Tuesday, June 22, 2010


Infinity is a funny thing. When I was a kid, my mom always used to tell me that she loved me to the moon and back infinity times. Not long ago, it occurred to me that she might as well have said she loved me to the grocery store and back infinity times, or the width of a hair and back infinity times, or to the edge of the galaxy and back infinity times. It's all exactly the same distance. But I guess some infinities sound larger than others.

My kids, especially my 5-year old son, have started using the word infinity to describe everyday things, which almost always produces an amusing mental image in my head. For example, my son will say that he wants a snack and he would like infinity popsicles please, and of course I have to picture the entire known universe filled with popsicles, and then some.

A few days ago, I fixed our Nintendo Wii, which was making a horrible grinding noise, and today it started making the noise again. I told my son that it shouldn't take me very long to fix it again this time, and I should be able to fix it more permanently because I got some practice last time. He said he hoped I wouldn't be fixing the Wii for infinity days... or worse, infinity years.

Of course, infinity years is not at all worse than infinity days. I asked him, "Do you know when you could use the Wii if I had to fix it for infinity days?" He said he didn't know, and I said, "Never!" And I said the same for infinity years. Then I reassured him that it probably wouldn't take anywhere close to that. Then again, whether it takes me one hour or three days, either possibility is equally close to infinity years, which is to say, nowhere close.

My kids also don't tend to use a million or a billion to stand in for a very large number. They usually say a googol. The other day I was remarking to my wife that a googol is probably much larger than the number of atoms in the observable universe, and she wasn't convinced. I did a back of the envelope estimate and came up with about 10^80 atoms in the universe, which by sheer dumb luck turns out to be very close to the actual best estimate we have. And a googol is 100,000,000,000,000,000,000 times larger than that.

So ten times the observable universe is still nowhere close to a googol atoms. One billion observable universes is still about 100,000,000,000 times less. You have to take one hundred billion billion observable universes to get about one googol atoms. And that is equally distant from infinity as the number of atoms in my pinky fingernail. Infinity is a funny thing.


Burk said...

So glad to see you back.

It seems like an infinity of days since you last posted.

Saganist said...

Heheh, or infinity years! I'll confess I've let life interfere, but I do want to get back to posting regularly.

dbd said...

I remember back to my CS days at the Y where an instructor told us about two different infinities: The smaller infinity was the set of integers. The larger infinity was the set of all numbers between 0 and 1. I still haven't figured out (accepted?) that one.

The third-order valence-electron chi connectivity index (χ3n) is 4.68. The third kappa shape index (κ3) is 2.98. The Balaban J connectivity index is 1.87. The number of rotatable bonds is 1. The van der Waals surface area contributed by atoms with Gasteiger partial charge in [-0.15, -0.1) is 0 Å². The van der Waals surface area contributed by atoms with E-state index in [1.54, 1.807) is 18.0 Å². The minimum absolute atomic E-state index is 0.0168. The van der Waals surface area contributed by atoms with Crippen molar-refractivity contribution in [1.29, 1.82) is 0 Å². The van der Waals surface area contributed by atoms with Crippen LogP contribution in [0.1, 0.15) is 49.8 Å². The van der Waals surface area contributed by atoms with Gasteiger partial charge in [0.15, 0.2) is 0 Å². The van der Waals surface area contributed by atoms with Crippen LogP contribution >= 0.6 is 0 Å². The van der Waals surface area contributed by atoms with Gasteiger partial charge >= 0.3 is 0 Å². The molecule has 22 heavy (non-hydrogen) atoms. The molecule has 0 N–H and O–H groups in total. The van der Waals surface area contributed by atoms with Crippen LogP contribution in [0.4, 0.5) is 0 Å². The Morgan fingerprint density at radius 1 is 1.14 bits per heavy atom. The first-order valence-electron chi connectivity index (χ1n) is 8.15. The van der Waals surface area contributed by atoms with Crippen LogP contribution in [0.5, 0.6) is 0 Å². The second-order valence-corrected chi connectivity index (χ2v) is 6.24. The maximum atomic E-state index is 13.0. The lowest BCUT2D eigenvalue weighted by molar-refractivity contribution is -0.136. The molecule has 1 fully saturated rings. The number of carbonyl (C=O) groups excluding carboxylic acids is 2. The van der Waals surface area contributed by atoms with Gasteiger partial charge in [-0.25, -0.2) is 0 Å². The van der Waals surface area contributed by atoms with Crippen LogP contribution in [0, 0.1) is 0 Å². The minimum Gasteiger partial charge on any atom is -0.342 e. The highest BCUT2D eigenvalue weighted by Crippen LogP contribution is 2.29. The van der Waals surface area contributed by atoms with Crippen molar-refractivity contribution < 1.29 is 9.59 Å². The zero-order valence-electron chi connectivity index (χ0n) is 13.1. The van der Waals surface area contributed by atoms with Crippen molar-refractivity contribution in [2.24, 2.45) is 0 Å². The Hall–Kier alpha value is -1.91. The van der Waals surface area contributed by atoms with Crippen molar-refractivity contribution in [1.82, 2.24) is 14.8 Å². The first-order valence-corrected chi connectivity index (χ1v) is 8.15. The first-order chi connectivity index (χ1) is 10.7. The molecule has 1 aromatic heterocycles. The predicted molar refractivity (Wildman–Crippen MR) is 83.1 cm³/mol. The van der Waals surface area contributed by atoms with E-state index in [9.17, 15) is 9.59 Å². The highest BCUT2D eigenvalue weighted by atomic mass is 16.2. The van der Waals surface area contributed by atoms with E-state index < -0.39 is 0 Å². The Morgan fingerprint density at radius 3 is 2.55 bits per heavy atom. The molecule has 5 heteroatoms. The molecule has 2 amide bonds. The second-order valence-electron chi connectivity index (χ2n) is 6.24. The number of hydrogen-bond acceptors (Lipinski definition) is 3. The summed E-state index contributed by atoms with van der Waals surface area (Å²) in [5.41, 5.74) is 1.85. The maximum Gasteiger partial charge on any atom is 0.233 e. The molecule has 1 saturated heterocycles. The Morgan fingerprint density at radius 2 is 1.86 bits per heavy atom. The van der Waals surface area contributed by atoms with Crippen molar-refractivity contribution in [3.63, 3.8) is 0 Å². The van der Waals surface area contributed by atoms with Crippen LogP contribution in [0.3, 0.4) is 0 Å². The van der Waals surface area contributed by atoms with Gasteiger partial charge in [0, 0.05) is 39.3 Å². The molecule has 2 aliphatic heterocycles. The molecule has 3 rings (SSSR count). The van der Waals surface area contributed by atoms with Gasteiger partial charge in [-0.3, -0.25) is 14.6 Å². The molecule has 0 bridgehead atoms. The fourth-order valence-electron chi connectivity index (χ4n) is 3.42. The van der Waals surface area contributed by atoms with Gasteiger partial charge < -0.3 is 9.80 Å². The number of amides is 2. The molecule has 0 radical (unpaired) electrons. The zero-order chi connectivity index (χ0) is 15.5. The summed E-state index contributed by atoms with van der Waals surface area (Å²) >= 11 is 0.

Welcome back.

Christine said...

So glad to see you posting again. Running has simply taken too much of your time. :)

Saganist said...

dbd, that thought was actually in the back of my mind when I wrote "some infinities sound larger than others", but I decided against mentioning it explicitly. I believe your instructor was talking about "countably" infinite sets as opposed to "uncountably" infinite sets. It's been a while, but I think that a countably infinite set is one whose members can in principle be enumerated, such as all the integers. An uncountably infinite set is one whose members cannot be enumerated in principle, such as the set of all real numbers.

... Ah, after a quick trip to Wikipedia, I remember that an infinite set is called uncountable if there is no way to map its members via an injective function onto the set of natural numbers. In other words, there is no way to say "this is the first member of the set, this is the second member of the set, etc." such that you will eventually enumerate all members of the set.

It seems to me that all numbers between 0 and 1 may be countably infinite, as you can enumerate them breadth-first, for example in decimal notation as follows: 0, 1, 0.1, 0.2, 0.3, 0.4, 0.5, 0.6, 0.7, 0.8, 0.9, 0.01, 0.02, ... , 0.09, 0.11, 0.12 ... , 0.19, etc. Each level of precision has ten times as many members but in this way they can all be enumerated. At least, I think so - I'm not a mathematician but I play one on the Internet. I'm probably wrong, because I usually am.

But the set of *all* real numbers is uncountably infinite because ... well, now my brain hurts. I need to study up on this stuff again. It's been too long.

Saganist said...

Thanks, Christine. Honestly I think you've hit the nail on the head. Most of my time lately has been either running or recovering from running. Not enough time writing!